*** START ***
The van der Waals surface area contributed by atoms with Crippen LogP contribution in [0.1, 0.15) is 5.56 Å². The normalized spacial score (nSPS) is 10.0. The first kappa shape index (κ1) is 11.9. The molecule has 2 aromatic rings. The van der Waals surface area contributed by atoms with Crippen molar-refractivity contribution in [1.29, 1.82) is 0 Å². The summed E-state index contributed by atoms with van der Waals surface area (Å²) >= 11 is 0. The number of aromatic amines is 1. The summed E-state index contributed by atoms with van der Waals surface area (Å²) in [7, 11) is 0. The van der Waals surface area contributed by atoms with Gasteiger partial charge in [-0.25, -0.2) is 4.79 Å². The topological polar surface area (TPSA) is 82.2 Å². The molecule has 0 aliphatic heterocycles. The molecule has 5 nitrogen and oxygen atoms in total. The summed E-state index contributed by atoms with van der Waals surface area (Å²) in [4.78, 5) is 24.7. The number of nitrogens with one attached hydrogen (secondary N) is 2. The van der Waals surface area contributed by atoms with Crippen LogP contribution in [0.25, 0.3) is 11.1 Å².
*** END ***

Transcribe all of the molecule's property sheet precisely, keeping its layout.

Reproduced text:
The van der Waals surface area contributed by atoms with Crippen LogP contribution in [0.1, 0.15) is 5.56 Å². The normalized spacial score (nSPS) is 10.0. The first kappa shape index (κ1) is 11.9. The molecule has 2 aromatic rings. The van der Waals surface area contributed by atoms with Crippen molar-refractivity contribution in [1.29, 1.82) is 0 Å². The summed E-state index contributed by atoms with van der Waals surface area (Å²) >= 11 is 0. The number of aromatic amines is 1. The summed E-state index contributed by atoms with van der Waals surface area (Å²) in [7, 11) is 0. The van der Waals surface area contributed by atoms with Gasteiger partial charge in [-0.25, -0.2) is 4.79 Å². The topological polar surface area (TPSA) is 82.2 Å². The molecule has 0 aliphatic heterocycles. The molecule has 5 nitrogen and oxygen atoms in total. The summed E-state index contributed by atoms with van der Waals surface area (Å²) in [4.78, 5) is 24.7. The number of nitrogens with one attached hydrogen (secondary N) is 2. The van der Waals surface area contributed by atoms with Crippen LogP contribution in [0.25, 0.3) is 11.1 Å².